There are rewards to researching and writing these books, albeit not financial. This enterprise is akin to what the Iowa farmer alluded to when, after winning an $8M lottery and asked what he intended to do, he responded, “Keep on farming as long as the money holds out.” The real rewards come from the satisfaction of having played a small part in helping a families learn more of their own history or, occasionally, helping long-lost family members reconnect. Chapman, if you think Carlisle Indian School football players are an obscure topic, you should watch Book TV on CSPAN2 some weekend. There you will find some really obscure book topics but, if you’re lucky, you’ll also see Robert Caro and come to value his work which is at such a high level that the rest of us can only aspire to reach.

Let the Buyer Beware

September 12, 2010

Caveat emptor or let the buyer beware has never been more appropriate advice for ebay buyers than with regard to three items that are  up for sale now for large prices. Apparently Mitchell Pierce, Seneca, of New York State, accumulated a collection of artifacts during his life that are now being sold after his death. Three items that readers of my blog may be interested in are photos identified as being of Carlisle Indian School football players circa 1910. My research has found nothing to suggest that Mitchell Pierce ever played on Carlisle’s varsity squad. It has shown that he departed Carlisle several months before the start of the 1910 season.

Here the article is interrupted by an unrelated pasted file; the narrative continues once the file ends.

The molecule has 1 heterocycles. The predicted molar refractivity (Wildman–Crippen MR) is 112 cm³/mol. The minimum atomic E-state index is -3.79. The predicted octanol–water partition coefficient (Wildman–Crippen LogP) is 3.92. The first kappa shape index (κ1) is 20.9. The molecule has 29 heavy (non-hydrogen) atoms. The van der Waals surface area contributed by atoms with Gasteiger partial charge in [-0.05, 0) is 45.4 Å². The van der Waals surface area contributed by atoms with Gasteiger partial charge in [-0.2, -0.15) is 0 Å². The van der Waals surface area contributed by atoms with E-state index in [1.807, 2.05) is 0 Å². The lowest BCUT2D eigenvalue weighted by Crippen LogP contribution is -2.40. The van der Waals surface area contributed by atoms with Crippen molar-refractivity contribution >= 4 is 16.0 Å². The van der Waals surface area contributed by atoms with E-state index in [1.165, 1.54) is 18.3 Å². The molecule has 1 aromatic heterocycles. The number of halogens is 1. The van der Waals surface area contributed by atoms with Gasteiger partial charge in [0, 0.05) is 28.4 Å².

The first of the three photos of interest is probably what it is advertised as being:

The outfits worn by these individuals or small groups of players appear to be Carlisle uniforms based on the stripes on the forearms and socks. Also, the backgrounds look similar to those on photos known to be genuine. A couple of them may have been shot on Carlisle’s home field. I have made no attempt to identify the players in the photos and don’t know what Mitchell Pierce looked like. My guess is that these photos are of Carlisle students, but not necessarily those who played on the varsity squad.